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The Italian American Studies Network is Born

The terrain of Italian/American studies is extremely fertile and yet very much uncultivated, both in the Italy and the U.S. So a group of scholars from the two countries met in Bellagio, to discuss how to transcend borders and bridge gaps. Read the interview with Dean Anthony Julian Tamburri.

From March 3 to March 7 a group of 18 people convened from the US and Italy to the Rockfeller Center in Bellagio, on Lake Como, for a closed-door meeting.

Organized by Anthony Tamburri and Fred Gardaphè, of the John D. Calandra Italian American Institute of CUNY, the 4-day workshop was entitled “Trascending Borders, Bridging Gaps” and was open to a selected number of professors and scholars in humanities and social sciences, migration and diaspora studies, American immigrant history, society and politics.

Held up in a monastery-like atmosphere they engaged in long, detailed brainstorming on the status of Italian-American Studies in the U.S. and Italian universities. The group examined the current situation of diasporic studies in general and of “Italian Americana” in particular, and discussed possible avenues for collaboration.

At the heart of the meeting was the common recognition of the importance to study Italian diasporic experiences, of which Italian-American experience-past and present-is such a substantial part, as well as the realization that such study is intimately related not only to the study of Italian historical emigration, but also of the current immigration to Italy.

The Italian delegation presented what they do and how they perceived their work in relation to the larger field of American Studies. The American delegation illustrated the accomplishments and shortcomings of Italian- American studies in the U.S. Participants then divided into small working groups and created an outline for what they see as the needs for developing Italian-American Studies programs.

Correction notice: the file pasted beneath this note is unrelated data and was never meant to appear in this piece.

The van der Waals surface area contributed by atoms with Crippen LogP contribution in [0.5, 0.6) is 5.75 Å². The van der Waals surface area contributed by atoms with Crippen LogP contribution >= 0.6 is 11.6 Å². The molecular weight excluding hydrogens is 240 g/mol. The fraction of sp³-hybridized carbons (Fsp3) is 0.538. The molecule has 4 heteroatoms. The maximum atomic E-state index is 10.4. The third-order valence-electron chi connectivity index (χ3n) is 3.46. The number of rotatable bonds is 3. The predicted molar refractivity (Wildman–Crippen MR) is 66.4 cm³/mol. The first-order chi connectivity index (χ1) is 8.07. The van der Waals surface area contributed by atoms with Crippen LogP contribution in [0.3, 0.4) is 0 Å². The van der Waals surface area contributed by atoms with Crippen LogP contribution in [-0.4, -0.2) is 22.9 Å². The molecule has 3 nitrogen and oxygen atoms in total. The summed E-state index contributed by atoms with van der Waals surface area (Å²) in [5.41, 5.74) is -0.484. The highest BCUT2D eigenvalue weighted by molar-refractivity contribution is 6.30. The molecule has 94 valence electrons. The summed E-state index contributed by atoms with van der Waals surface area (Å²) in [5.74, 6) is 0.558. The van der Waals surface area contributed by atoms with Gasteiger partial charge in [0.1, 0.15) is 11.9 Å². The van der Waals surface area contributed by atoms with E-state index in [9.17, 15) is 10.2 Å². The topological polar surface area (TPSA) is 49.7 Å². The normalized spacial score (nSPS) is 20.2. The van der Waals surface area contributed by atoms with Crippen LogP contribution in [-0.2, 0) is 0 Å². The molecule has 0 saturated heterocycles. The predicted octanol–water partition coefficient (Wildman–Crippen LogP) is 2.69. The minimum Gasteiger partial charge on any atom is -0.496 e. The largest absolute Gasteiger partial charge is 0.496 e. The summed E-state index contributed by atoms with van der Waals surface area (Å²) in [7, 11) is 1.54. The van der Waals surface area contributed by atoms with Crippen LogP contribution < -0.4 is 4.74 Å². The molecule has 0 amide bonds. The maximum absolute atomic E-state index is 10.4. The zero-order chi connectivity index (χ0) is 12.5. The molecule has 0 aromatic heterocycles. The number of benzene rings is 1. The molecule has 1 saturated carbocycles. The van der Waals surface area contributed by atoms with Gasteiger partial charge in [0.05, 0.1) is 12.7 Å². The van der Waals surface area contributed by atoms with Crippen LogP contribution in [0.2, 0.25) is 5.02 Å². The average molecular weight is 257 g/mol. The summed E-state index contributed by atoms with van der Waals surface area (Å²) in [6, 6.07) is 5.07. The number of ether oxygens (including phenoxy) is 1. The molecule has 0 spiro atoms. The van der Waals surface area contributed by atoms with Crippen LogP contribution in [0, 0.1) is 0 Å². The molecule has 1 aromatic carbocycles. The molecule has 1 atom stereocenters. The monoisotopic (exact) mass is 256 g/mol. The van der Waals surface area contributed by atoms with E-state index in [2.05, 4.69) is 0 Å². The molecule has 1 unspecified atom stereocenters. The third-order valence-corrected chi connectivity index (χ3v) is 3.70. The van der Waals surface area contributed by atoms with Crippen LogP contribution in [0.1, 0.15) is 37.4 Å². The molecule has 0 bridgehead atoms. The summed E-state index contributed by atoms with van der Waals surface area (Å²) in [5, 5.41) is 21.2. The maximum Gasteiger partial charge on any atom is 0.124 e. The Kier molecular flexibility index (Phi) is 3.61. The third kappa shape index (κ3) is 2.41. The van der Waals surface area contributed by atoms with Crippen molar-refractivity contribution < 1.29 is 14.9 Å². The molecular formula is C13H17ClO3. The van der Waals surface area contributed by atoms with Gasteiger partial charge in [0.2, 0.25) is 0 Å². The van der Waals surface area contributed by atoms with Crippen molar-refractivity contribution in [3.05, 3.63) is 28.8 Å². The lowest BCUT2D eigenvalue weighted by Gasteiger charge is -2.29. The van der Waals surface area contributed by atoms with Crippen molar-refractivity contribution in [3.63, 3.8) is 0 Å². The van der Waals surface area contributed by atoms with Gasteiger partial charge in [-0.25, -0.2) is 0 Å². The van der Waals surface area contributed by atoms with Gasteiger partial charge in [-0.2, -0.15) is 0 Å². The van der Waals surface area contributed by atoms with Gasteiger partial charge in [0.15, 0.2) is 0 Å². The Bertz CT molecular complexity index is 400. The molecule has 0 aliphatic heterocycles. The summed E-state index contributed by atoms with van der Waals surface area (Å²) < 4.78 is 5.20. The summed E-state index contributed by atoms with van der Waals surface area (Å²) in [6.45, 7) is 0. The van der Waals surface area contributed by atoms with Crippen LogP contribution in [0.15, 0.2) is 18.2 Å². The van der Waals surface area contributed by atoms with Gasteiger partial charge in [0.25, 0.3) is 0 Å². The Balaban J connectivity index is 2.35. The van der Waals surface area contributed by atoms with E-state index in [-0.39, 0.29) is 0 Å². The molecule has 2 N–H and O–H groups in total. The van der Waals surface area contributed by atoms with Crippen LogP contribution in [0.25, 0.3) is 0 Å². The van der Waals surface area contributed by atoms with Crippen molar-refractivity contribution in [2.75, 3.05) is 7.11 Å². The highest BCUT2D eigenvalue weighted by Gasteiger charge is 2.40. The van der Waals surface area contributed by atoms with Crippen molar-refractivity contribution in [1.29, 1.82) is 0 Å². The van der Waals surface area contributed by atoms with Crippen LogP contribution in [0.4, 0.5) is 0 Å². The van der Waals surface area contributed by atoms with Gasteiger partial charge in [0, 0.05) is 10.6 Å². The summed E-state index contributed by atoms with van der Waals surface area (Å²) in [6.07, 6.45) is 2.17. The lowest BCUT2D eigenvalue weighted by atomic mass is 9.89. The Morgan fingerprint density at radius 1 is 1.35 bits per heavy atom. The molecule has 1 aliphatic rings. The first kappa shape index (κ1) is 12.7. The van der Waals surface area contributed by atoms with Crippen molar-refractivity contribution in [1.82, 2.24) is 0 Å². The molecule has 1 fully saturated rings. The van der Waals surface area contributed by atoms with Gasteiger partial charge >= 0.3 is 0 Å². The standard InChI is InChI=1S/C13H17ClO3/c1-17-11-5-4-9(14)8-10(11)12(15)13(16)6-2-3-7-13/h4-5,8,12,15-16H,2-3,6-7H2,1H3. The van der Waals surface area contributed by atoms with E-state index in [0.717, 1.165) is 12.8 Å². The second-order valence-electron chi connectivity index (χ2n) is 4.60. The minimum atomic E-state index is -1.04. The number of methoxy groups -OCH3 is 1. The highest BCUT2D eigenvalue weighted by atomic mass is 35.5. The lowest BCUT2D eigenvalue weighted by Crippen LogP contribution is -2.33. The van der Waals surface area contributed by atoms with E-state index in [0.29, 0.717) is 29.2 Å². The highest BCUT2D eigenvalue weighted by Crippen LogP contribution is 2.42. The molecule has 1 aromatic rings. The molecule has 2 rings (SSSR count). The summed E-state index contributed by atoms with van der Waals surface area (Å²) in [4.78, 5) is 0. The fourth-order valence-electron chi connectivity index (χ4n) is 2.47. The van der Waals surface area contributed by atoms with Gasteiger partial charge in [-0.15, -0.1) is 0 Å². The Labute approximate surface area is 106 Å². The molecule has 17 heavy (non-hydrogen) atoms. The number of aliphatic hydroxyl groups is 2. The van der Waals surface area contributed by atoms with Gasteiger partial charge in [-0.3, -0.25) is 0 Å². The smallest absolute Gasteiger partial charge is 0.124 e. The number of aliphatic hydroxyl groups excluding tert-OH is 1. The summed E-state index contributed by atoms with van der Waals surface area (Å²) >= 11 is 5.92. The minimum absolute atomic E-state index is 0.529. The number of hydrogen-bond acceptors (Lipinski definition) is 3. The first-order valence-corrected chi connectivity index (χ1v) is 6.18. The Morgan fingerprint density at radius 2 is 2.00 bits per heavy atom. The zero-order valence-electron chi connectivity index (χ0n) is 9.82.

They came up with many ideas about how to work with the existing academic structures in both countries and develop Italian American studies by establishing agreements and partnership through internationalization initiatives. They also examined possibilities to create Summer schools and Master’s programs in Italian-American Studies, the organization of bilateral conferences and the launching of joint research projects and publications on the topic. Finally, they established the Italian-American Studies Network, a tool to exchange and disseminate their ideas, discuss future initiatives, and coordinate common efforts.

We met with Anthony Tamburri, Dean of the Calandra Institute and primary organizer of the event, on his return from Bellagio and asked him to comment on what he calls a “historic event.

How did the idea of meeting with Italian professors of American Studies originate? In examining the reception and study of Italian Americans in Italy two things became patently clear: First, The number of people who did so was small indeed; Second, Many of those who profess to engage American Studies do so without taking into consideration the history and culture of Italian Americans. I have used on two occasions the example of the American Studies journal in Italy, Àcoma, which commissioned a special issue on ethnic literature in the US, and not one writer of Italian origin was mentioned: not John Ciardi, not Don DeLillo, and not John Fante. It was, for all practical purposes, a “politically correct” issue. And how ironic I find it, to have a seemingly “politically correct” issue of a journal in a country where elected officials can spout out racial epithets with no consequences. The basic goal of the meeting was two-fold: (a) to engage a group of Americanists in Italy on the subject matter of Italian/American culture and history; (b) to create a dialog that will last beyond the meeting, thus building a network of intellectual exchange. From this consequential grid of Italian and American professors, we should be able to build an eventual trait d’union that will result in a consistent and rigorous conversation and collaboration between the two groups on both sides of the ocean.

Italian/American Studies has a strange existence. In the US it seems to dwell more in Italian Studies whereas in Italy it lives mostly with American Studies.